In Venezuela, thieves are stealing schoolkids' food

Children use their books to fan themselves during a class at an improvised classroom in a garage of a house, which is part of state school Monsenor Marco Tulio Ramirez Roa, in La Fria, Venezuela, June 1, 2016. 

Credit:

Carolos Garcia Rawlins/Reuters

Civil society is rapidly deteriorating in Venezuela. Once a prosperous oil producer, the nation is slipping into a state of chaos that is beginning to resemble Somalia. And things just keep getting worse, says Hannah Dreier, an Associated Press correspondent in Caracas.

“What we’re seeing right now is really the start of a humanitarian crisis,” she says. “What’s so strange and so unique to Venezuela is that they won’t take any international aid.

"I have readers who write to me and ask, ‘How can I help? I really want to do something — to give some money; some food to these people.’ The truth is they can’t, because all of that kind of help is prohibited. You can’t give these people medicine, you can’t give people food, you can’t even just give people $100, which would make a huge difference in anyone’s life here. ”

Food riots are breaking out daily, rolling blackouts are becoming a regular occurrence, and basic medical supplies are running out. As instability cripples the country, some fear that the Western Hemisphere will soon see its own refugee crisis.

“You hear stories almost daily now of people drowning trying to cross through the [border] rivers,” Dreier says. “People are dying on the bridge that they let some very sick people use to walk between [Venezuela and Colombia]. Airlines are also fleeing the country — right now it’s very hard to get a flight out. ... It’s very isolated, and people who want to leave can’t because they don’t have the money to buy a plane ticket. Almost everyone I know wants to leave.”

International news out of Venezuela is also getting harder and harder to come by as some media outlets pack up. Those who have stayed are also facing danger.

“I recently had a group of armed gangs tell me that I needed to leave the neighborhood because I was a gringo imperialist,” Dreier says. “It can feel threatening, and there are also some issues with getting people accredited … Physically getting information from Venezuela to other countries has gotten very hard. There’s no international calling anymore so if something happens, I can’t just call up my editors. It also means that if you’re a Venezuelan — a lot of people have family in Colombia and the United States, and you can’t make those calls anymore.”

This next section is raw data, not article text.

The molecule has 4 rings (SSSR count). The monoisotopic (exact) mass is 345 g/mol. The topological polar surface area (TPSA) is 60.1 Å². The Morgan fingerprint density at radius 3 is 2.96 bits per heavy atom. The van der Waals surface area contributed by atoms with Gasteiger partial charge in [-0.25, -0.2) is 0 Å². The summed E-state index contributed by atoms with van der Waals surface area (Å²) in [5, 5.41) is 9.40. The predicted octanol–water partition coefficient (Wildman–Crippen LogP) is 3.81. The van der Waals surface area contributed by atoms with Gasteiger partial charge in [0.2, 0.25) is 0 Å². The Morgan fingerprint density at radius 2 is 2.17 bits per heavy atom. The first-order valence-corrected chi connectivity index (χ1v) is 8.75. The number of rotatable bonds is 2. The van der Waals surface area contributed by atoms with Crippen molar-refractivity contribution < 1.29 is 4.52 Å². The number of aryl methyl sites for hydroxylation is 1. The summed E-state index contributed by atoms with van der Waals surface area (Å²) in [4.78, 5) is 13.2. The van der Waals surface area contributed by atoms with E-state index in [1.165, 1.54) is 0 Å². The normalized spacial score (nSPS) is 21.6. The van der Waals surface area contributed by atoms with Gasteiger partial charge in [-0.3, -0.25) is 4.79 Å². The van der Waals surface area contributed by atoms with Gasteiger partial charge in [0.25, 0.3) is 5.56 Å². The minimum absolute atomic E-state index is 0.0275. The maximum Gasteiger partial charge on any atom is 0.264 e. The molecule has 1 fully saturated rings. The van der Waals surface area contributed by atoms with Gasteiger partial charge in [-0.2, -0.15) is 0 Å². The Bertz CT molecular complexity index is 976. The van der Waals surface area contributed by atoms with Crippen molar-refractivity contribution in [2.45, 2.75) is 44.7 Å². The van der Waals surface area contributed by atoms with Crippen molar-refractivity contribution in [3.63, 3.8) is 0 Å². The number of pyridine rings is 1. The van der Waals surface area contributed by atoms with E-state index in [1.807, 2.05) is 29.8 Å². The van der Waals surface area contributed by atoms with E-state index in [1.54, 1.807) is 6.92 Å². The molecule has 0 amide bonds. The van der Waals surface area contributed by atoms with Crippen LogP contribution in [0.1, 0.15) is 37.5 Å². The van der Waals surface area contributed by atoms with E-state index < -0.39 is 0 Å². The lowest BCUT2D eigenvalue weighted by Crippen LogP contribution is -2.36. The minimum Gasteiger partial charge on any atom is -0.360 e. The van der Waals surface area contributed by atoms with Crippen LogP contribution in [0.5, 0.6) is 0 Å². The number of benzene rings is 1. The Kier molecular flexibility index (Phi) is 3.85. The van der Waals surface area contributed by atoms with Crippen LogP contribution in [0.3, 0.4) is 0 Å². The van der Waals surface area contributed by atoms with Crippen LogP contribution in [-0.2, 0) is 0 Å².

For the first time in years, Dreier can't find enough food. "That's really saying something because usually the problem is that food is too expensive for people to buy, but there's enough of it. Right now, even me with my access to dollars, even going to the black market, I can't find a lot of the things that I want."

The nation's educational system is also beginning to completely fail. Venezuela's 7 million schoolchildren have missed about 40 percent of their academic year, primarily because there is no one there to teach them. Like other civilians, educators must wait for hours in food lines, and some have gone missing or have been killed amid rising vigilantism.

“The school situation here is so sad — that was really one of the crown jewels of the socialist revolution,” Dreier says.  “For years, schools were getting better and better, and it seemed like people really might escape poverty. But now, the estimates are that about 40 percent of teachers aren’t showing up — they’re in food lines and trying to make their own lives work. So you have these kids who risk their lives to get through the slums and get to their schools, and they show up and it’s like an all-day lunch hour — they’re just hanging out and waiting for someone to come teach them.”

At least 45 school cafeterias in Caracas have been robbed this year as the thieves search for school lunch supplies to sell on the black market. Dreier says the nation’s largest beer distributor has been taken over, too.

As the nation continues its downward spiral, activists are fighting to have a nationwide vote to recall President Nicolás Maduro from office.

“Polls show that a big majority of Venezuelans want him gone, but it’s very unlikely that the administration will let that vote go ahead,” she says. “Today, we have people who have to go and give their fingerprints to administrators to prove that they really do want to sign this petition to recall the president.”

A version of this story first appeared on PRI's The Takeaway, a daily national conversation. Additional reporting came from PRI's The World. 

 

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